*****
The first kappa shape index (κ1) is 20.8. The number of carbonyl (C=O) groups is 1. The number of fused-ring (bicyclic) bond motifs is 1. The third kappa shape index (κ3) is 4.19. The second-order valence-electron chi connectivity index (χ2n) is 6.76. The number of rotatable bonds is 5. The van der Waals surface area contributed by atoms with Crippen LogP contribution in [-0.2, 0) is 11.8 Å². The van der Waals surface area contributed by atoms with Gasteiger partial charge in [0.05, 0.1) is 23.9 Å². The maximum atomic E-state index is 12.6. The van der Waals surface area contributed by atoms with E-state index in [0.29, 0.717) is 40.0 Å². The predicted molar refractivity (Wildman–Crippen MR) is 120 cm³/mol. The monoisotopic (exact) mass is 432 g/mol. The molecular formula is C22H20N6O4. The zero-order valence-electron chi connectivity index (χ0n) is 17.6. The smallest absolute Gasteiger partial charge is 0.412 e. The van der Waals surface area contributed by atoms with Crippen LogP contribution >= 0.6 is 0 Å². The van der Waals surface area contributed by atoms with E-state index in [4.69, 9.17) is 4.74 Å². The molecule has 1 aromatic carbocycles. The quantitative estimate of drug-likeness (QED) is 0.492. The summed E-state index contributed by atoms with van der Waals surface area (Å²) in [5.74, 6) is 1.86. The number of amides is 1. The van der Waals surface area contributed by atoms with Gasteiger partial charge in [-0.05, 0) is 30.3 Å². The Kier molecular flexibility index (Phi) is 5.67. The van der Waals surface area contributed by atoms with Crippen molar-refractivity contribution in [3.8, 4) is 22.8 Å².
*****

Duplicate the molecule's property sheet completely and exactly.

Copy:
The first kappa shape index (κ1) is 20.8. The number of carbonyl (C=O) groups is 1. The number of fused-ring (bicyclic) bond motifs is 1. The third kappa shape index (κ3) is 4.19. The second-order valence-electron chi connectivity index (χ2n) is 6.76. The number of rotatable bonds is 5. The van der Waals surface area contributed by atoms with Crippen LogP contribution in [-0.2, 0) is 11.8 Å². The van der Waals surface area contributed by atoms with Gasteiger partial charge in [0.05, 0.1) is 23.9 Å². The maximum atomic E-state index is 12.6. The van der Waals surface area contributed by atoms with E-state index in [0.29, 0.717) is 40.0 Å². The predicted molar refractivity (Wildman–Crippen MR) is 120 cm³/mol. The monoisotopic (exact) mass is 432 g/mol. The molecular formula is C22H20N6O4. The zero-order valence-electron chi connectivity index (χ0n) is 17.6. The smallest absolute Gasteiger partial charge is 0.412 e. The van der Waals surface area contributed by atoms with Crippen LogP contribution >= 0.6 is 0 Å². The van der Waals surface area contributed by atoms with E-state index in [4.69, 9.17) is 4.74 Å². The molecule has 1 aromatic carbocycles. The quantitative estimate of drug-likeness (QED) is 0.492. The summed E-state index contributed by atoms with van der Waals surface area (Å²) in [5.74, 6) is 1.86. The number of amides is 1. The van der Waals surface area contributed by atoms with Gasteiger partial charge in [-0.05, 0) is 30.3 Å². The Kier molecular flexibility index (Phi) is 5.67. The van der Waals surface area contributed by atoms with Crippen molar-refractivity contribution in [3.8, 4) is 22.8 Å².